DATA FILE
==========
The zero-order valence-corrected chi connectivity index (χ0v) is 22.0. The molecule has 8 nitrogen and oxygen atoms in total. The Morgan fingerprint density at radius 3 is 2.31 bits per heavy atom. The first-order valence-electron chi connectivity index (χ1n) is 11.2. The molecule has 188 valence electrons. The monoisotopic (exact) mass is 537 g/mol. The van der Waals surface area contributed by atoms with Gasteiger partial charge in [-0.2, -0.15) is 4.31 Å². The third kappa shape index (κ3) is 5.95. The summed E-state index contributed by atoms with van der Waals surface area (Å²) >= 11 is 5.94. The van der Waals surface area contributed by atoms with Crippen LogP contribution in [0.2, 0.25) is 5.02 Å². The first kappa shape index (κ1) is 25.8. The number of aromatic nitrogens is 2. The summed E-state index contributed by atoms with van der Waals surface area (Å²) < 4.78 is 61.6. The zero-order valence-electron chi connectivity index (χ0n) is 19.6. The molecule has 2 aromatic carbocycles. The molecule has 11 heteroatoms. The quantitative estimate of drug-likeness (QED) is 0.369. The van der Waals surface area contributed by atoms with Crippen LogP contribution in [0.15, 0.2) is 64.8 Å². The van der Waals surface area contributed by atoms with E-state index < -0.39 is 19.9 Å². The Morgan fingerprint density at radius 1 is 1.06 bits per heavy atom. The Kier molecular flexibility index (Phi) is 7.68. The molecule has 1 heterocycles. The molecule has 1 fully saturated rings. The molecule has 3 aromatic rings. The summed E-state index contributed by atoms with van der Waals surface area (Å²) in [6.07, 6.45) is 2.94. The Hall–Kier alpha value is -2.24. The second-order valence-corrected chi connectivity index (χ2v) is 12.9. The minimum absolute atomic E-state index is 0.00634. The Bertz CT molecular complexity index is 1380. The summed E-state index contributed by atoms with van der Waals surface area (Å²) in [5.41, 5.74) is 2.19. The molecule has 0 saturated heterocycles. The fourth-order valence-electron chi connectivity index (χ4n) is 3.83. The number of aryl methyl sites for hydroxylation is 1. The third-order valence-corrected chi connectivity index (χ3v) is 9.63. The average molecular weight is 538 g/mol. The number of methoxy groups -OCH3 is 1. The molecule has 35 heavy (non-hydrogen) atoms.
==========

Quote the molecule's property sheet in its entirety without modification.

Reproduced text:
The zero-order valence-corrected chi connectivity index (χ0v) is 22.0. The molecule has 8 nitrogen and oxygen atoms in total. The Morgan fingerprint density at radius 3 is 2.31 bits per heavy atom. The first-order valence-electron chi connectivity index (χ1n) is 11.2. The molecule has 188 valence electrons. The monoisotopic (exact) mass is 537 g/mol. The van der Waals surface area contributed by atoms with Gasteiger partial charge in [-0.2, -0.15) is 4.31 Å². The third kappa shape index (κ3) is 5.95. The summed E-state index contributed by atoms with van der Waals surface area (Å²) >= 11 is 5.94. The van der Waals surface area contributed by atoms with Crippen LogP contribution in [0.2, 0.25) is 5.02 Å². The first kappa shape index (κ1) is 25.8. The number of aromatic nitrogens is 2. The summed E-state index contributed by atoms with van der Waals surface area (Å²) < 4.78 is 61.6. The zero-order valence-electron chi connectivity index (χ0n) is 19.6. The molecule has 2 aromatic carbocycles. The molecule has 11 heteroatoms. The quantitative estimate of drug-likeness (QED) is 0.369. The van der Waals surface area contributed by atoms with Crippen LogP contribution in [0.15, 0.2) is 64.8 Å². The van der Waals surface area contributed by atoms with E-state index < -0.39 is 19.9 Å². The Morgan fingerprint density at radius 1 is 1.06 bits per heavy atom. The Kier molecular flexibility index (Phi) is 7.68. The molecule has 1 heterocycles. The molecule has 1 fully saturated rings. The molecule has 3 aromatic rings. The summed E-state index contributed by atoms with van der Waals surface area (Å²) in [6.07, 6.45) is 2.94. The Hall–Kier alpha value is -2.24. The second-order valence-corrected chi connectivity index (χ2v) is 12.9. The minimum absolute atomic E-state index is 0.00634. The Bertz CT molecular complexity index is 1380. The summed E-state index contributed by atoms with van der Waals surface area (Å²) in [5.41, 5.74) is 2.19. The molecule has 0 saturated heterocycles. The fourth-order valence-electron chi connectivity index (χ4n) is 3.83. The number of aryl methyl sites for hydroxylation is 1. The third-order valence-corrected chi connectivity index (χ3v) is 9.63. The average molecular weight is 538 g/mol. The number of methoxy groups -OCH3 is 1. The molecule has 35 heavy (non-hydrogen) atoms.